The great Italian political filmmaker Gillo Pontecorvo died last night at age 86. Pontecorvo directed relatively few features in his long career, but he made one for the ages with 1966's The Battle Of Algiers, a clear-eyed look at the French-Algerian conflict that was so realistic that it needed a disclaimer in the opening credits to convince audiences it wasn't a newsreel. Pontecorvo's refusal to condemn the abhorrent tactics employed by both sides—the Algerians used coordinated terrorist attacks to rattle the colonists and provoke a popular uprising; the French used torture to weed out terrorist cells—was a potent acknowledgement of the ugly realities of conflict. Though Pontecorvo's sympathies ultimately lie with the Algerians, the film's even-handedness and extraordinary verisimilitude remain its most enduring qualities, and its resonances with the current war in Iraq are unmistakable.

Pontecorvo's other major work, 1969's Burn! (a.k.a. Queimada!), was a disaster at the time, due mainly to the director's temperamental relationship with star Marlon Brando and an awkward incorporation of real and nonprofessional actors, but it has since gained a well-earned cult reputation. Again, Pontecorvo tackled an uprising in occupied territory—in this case, a fictionalized island under British rule in the 1840s—but his sympathies with the oppressed were considerably more pointed this time. The film is most fascinating for Brando's great performance as a military man who stokes an uprising in the first half, then cruelly proceeds to quell the same forces when the political winds shift.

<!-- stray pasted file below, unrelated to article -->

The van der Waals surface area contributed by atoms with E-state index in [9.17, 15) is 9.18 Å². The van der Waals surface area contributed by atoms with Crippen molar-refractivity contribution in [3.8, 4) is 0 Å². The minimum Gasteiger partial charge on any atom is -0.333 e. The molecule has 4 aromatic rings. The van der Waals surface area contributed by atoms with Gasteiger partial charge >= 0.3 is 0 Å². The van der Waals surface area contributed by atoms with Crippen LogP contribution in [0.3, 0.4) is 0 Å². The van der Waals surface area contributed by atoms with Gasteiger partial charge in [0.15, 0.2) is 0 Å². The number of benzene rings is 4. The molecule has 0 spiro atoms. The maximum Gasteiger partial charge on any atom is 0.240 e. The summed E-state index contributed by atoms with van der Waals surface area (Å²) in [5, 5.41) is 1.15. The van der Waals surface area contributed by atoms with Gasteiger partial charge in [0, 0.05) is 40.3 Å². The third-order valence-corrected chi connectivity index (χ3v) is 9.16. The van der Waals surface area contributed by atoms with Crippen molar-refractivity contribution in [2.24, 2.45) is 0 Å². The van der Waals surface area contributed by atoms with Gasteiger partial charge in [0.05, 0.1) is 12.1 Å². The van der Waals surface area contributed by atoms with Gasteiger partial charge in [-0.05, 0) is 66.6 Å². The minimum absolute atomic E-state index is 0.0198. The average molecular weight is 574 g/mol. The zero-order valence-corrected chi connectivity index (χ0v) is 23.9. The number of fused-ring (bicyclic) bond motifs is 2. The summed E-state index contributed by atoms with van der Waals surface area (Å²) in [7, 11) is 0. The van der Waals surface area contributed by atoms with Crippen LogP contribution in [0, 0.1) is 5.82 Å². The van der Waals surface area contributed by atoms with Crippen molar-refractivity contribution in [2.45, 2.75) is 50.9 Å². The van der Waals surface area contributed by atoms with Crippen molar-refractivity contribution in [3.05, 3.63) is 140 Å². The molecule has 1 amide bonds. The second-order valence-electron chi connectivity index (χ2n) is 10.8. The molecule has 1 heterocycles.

A short obituary can be found here.